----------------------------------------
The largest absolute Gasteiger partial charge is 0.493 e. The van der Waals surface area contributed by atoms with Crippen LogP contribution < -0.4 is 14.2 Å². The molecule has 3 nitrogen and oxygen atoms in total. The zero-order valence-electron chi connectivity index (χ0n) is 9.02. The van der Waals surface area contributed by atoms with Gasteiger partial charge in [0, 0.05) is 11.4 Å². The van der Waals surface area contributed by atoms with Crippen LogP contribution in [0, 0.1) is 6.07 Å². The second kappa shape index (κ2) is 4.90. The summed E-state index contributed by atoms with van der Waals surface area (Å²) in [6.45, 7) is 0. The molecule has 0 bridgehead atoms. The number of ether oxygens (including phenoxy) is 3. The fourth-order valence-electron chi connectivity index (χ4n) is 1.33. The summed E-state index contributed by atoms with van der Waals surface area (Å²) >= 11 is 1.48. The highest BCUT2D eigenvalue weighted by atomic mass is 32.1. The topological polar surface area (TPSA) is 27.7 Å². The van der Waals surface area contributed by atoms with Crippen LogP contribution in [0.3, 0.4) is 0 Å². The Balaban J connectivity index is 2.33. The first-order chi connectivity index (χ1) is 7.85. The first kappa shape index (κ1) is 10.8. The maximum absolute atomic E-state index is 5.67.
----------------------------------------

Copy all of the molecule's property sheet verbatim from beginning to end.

The largest absolute Gasteiger partial charge is 0.493 e. The van der Waals surface area contributed by atoms with Crippen LogP contribution < -0.4 is 14.2 Å². The molecule has 3 nitrogen and oxygen atoms in total. The zero-order valence-electron chi connectivity index (χ0n) is 9.02. The van der Waals surface area contributed by atoms with Gasteiger partial charge in [0, 0.05) is 11.4 Å². The van der Waals surface area contributed by atoms with Crippen LogP contribution in [0, 0.1) is 6.07 Å². The second kappa shape index (κ2) is 4.90. The summed E-state index contributed by atoms with van der Waals surface area (Å²) in [6.45, 7) is 0. The molecule has 0 bridgehead atoms. The number of ether oxygens (including phenoxy) is 3. The fourth-order valence-electron chi connectivity index (χ4n) is 1.33. The summed E-state index contributed by atoms with van der Waals surface area (Å²) >= 11 is 1.48. The highest BCUT2D eigenvalue weighted by atomic mass is 32.1. The topological polar surface area (TPSA) is 27.7 Å². The van der Waals surface area contributed by atoms with Crippen LogP contribution in [0.3, 0.4) is 0 Å². The Balaban J connectivity index is 2.33. The first-order chi connectivity index (χ1) is 7.85. The first kappa shape index (κ1) is 10.8. The maximum absolute atomic E-state index is 5.67.